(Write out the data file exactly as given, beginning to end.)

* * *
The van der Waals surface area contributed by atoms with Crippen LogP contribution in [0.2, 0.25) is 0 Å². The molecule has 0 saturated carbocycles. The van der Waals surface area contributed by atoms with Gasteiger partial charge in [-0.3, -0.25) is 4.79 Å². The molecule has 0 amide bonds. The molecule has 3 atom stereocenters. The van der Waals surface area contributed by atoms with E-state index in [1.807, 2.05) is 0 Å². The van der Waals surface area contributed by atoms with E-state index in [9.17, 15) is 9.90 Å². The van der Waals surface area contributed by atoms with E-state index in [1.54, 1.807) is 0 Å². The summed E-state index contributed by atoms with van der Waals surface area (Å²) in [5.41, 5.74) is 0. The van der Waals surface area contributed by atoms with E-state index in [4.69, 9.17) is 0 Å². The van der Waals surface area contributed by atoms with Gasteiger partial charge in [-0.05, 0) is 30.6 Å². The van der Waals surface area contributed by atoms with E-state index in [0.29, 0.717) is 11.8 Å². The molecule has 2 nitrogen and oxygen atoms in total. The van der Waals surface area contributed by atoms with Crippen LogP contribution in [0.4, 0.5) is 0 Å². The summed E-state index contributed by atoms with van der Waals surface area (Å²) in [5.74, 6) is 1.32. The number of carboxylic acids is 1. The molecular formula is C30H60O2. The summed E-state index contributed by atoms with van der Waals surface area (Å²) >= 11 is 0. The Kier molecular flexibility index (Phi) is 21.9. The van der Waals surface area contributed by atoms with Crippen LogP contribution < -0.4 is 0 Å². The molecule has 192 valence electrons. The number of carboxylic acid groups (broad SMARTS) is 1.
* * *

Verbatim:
The van der Waals surface area contributed by atoms with Crippen LogP contribution in [0.2, 0.25) is 0 Å². The molecule has 0 saturated carbocycles. The van der Waals surface area contributed by atoms with Gasteiger partial charge in [-0.3, -0.25) is 4.79 Å². The molecule has 0 amide bonds. The molecule has 3 atom stereocenters. The van der Waals surface area contributed by atoms with E-state index in [1.807, 2.05) is 0 Å². The van der Waals surface area contributed by atoms with E-state index in [9.17, 15) is 9.90 Å². The van der Waals surface area contributed by atoms with E-state index in [1.54, 1.807) is 0 Å². The summed E-state index contributed by atoms with van der Waals surface area (Å²) in [5.41, 5.74) is 0. The van der Waals surface area contributed by atoms with E-state index in [4.69, 9.17) is 0 Å². The van der Waals surface area contributed by atoms with Gasteiger partial charge in [-0.05, 0) is 30.6 Å². The van der Waals surface area contributed by atoms with E-state index in [0.29, 0.717) is 11.8 Å². The molecule has 2 nitrogen and oxygen atoms in total. The van der Waals surface area contributed by atoms with Crippen LogP contribution in [0.4, 0.5) is 0 Å². The summed E-state index contributed by atoms with van der Waals surface area (Å²) in [5.74, 6) is 1.32. The number of carboxylic acids is 1. The molecular formula is C30H60O2. The summed E-state index contributed by atoms with van der Waals surface area (Å²) >= 11 is 0. The Kier molecular flexibility index (Phi) is 21.9. The van der Waals surface area contributed by atoms with Crippen LogP contribution < -0.4 is 0 Å². The molecule has 192 valence electrons. The number of carboxylic acid groups (broad SMARTS) is 1.